HIROSHIMA, Japan — Scientists doing brain research could soon have an ethical and legal dilemma on their hands. A new study is looking at the question of whether a brain organoid fits the legal definition of a person. These tiny, lab-grown portions of brain tissue are currently helping researchers study human development and search for new treatments for neural diseases. However, all of this could stop if legal scholars find that mini brains deserve the same rights and protections that real people have.
A team at Hiroshima University examined this moral issue, studying what constitutes personhood and how brain organoids for scientific research fit the current definition.
“The moral status of human brain organoids has often been discussed, but their legal status has rarely been discussed,” says corresponding author Tsutomu Sawai, an associate professor in the Graduate School of Humanities and Social Sciences, in a university release. “To clarify the legal status of human brain organoids will illuminate issues such as what information should be informed to the cell donor, to what extent the donor’s consent justifies the research, and what uses are acceptable.”
What is a legal person?
The term “legal person” refers to any entity that holds legal rights and obligations. Sawai notes that this can apply to both humans and non-humans. The law calls human legal persons “natural persons,” meaning they came from a womb and can be legally considered “dead” when their heart or brain stops functioning. For non-human persons, referred to as “juridical persons,” this legal term can include corporations and governmental agencies.
So, how does a lab-grown brain fit into all of this? Sawai and his team note that, currently, brain organoids do not fit the basic requirements to meet the definition of a natural person. However, that could change as scientists learn more about these brain tissues and what they’re capable of after “birth.”
“Although human brain organoids do not constitute natural persons at present, the likelihood of their potential to become natural persons in the near future requires more thorough consideration in advance of that reality occurring,” says first author Masanori Kataoka, researcher in Hiroshima University’s Graduate School of Humanities and Social Sciences. “Research on linking human brain organoids with bodies is expected to advance rapidly in the coming years, whereas the conditions of natural personhood, especially viability and birth are becoming increasingly flexible and contentious.”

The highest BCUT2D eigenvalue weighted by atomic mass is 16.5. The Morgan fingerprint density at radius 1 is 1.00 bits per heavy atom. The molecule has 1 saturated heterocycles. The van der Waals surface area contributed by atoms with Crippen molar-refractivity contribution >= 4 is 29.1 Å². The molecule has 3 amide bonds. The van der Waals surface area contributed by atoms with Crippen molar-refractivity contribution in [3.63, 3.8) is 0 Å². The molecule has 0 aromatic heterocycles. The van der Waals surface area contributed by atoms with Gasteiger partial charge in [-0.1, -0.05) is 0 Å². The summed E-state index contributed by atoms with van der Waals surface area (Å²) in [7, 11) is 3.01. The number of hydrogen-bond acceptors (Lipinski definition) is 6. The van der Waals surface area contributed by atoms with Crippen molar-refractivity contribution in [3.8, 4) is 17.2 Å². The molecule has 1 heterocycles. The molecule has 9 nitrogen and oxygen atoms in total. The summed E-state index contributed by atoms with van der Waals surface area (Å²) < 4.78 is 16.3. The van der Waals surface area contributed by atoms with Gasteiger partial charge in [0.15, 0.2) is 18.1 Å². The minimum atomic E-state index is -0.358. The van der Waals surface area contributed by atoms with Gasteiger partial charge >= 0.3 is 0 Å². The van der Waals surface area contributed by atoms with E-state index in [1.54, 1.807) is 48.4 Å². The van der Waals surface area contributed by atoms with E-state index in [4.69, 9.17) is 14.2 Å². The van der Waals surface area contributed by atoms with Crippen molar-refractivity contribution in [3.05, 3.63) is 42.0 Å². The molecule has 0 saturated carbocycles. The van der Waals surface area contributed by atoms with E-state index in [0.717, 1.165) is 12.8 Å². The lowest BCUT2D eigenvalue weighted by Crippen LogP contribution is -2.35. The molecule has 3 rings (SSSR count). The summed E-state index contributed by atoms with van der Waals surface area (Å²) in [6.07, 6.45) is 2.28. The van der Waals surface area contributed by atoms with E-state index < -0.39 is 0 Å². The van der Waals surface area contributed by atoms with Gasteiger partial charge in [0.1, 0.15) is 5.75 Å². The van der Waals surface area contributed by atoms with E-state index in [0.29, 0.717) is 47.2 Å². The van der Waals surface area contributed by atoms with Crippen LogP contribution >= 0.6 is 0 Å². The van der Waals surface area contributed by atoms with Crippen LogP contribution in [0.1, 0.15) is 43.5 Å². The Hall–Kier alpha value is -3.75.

Could mini brains meet the same standard as a corporation?
Study authors note that the law considers corporations juridical persons so they can participate in legal matters. One example of this is creating and entering into various contracts. Kataoka says there are questions about whether this also applies to brain organoids — should living brain tissue have certain rights in legal issues? As scientists continue to grow more advanced human biomaterials in labs, the day may come where they’re able to think and react just like people. So, what happens then?
“Current brain organoid technology is in many ways quite limited, and it has not yet reached a stage where human brain organoids could become natural or juridical persons,” Sawai says. “However, as we have emphasized, this issue will soon become urgent once brain organoid technology has been further developed. In preparation for that time, it is essential to examine the accompanying questions thoroughly and in advance; we have taken the first step in that direction.”
The study is published in the Journal of Law and Biosciences.
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